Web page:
The irony here is that, no matter the claims to age-old right that accompany the debate over Jerusalem, the current dispute is profoundly modern. An earlier generation of secular Zionists was disinterested in the holy city, an abode of myriad sects and zealots, and focused on building Tel Aviv and other modern visions of the new Israeli state. But that changed over decades of war.
"The Arab-Jewish conflict escalated into a nationalistic conflict, with Jerusalem at its center," said Yehoshua Ben-Arieh of Hebrew University to the New York Times. "Jerusalem was a city holy to three religions, but the moment that, in the land of Israel, two nations grew - the Jewish people and the local Arab people - both embraced Jerusalem. More than Jerusalem needed them, they needed Jerusalem."
No matter the age of the claim, however, it seems that Trump will allow only Israel to make it. At no point in his speech did he acknowledge majority-Arab East Jerusalem, which Israeli troops occupied in 1967 and which Palestinians view as the seat of their future state. And while he did not disavow American support for the two-state solution, Trump offered nothing like full-throated backing, saying he would support any solution "if agreed to by both sides." Ultimately, many experts concluded, the speech gave the right-wing Israeli government something it has long sought - and offered Palestinians nothing.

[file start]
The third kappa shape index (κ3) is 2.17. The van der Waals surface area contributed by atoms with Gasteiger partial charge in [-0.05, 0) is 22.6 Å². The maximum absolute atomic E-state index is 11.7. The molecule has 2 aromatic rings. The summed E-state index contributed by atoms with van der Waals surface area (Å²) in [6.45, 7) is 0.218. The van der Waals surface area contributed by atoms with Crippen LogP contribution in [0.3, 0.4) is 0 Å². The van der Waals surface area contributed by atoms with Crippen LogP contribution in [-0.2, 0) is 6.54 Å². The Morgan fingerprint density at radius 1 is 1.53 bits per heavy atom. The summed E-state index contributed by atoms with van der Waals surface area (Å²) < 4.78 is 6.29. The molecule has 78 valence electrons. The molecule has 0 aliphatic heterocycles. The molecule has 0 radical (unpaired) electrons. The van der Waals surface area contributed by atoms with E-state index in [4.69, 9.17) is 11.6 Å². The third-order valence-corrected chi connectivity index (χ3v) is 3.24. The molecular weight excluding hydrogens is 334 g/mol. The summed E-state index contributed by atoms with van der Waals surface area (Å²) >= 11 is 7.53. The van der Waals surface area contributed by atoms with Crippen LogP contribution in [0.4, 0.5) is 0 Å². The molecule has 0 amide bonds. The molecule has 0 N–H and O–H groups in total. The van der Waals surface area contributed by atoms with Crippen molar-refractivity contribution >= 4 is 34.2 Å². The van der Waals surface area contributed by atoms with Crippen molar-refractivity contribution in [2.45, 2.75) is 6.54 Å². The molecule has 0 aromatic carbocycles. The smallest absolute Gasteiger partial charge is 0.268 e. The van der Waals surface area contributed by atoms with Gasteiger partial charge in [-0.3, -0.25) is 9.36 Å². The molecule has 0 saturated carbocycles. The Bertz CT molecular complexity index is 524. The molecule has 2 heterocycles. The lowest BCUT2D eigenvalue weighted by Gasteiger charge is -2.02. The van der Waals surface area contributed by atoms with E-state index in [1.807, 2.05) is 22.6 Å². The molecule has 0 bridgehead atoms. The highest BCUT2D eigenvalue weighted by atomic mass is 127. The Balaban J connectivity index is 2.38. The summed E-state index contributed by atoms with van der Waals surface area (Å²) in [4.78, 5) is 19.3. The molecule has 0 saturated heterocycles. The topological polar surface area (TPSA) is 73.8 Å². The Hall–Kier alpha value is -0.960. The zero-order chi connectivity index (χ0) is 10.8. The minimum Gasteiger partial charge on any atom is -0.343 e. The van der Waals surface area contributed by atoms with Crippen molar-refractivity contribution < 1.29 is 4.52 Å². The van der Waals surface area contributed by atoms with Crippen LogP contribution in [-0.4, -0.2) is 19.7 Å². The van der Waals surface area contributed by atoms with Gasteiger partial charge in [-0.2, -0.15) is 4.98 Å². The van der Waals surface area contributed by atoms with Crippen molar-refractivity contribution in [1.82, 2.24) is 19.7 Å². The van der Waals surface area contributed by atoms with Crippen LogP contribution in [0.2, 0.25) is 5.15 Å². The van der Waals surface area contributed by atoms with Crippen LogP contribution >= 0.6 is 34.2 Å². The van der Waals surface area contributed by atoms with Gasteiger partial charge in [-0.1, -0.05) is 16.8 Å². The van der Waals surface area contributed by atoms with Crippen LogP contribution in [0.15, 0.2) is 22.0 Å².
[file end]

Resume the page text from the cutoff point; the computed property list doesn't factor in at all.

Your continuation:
Beyond the many concerns that surround the sudden change in long-standing U.S. policy - not the least of which is a potential surge of violence - there's a glaring question: Why do this now? Trump, ever keen to be a disrupter, argued that the methods of the past need to be jettisoned to achieve a lasting peace deal, though it's hard to see how this particular defenestration will help. Some observers suggest instead that Trump was creating a distraction from his encroaching domestic controversies.
Source : http://www.afr.com/news/world/middle-east/jerusalem-is-an-extension-of-trumps-global-culture-war-20171207-h0151n321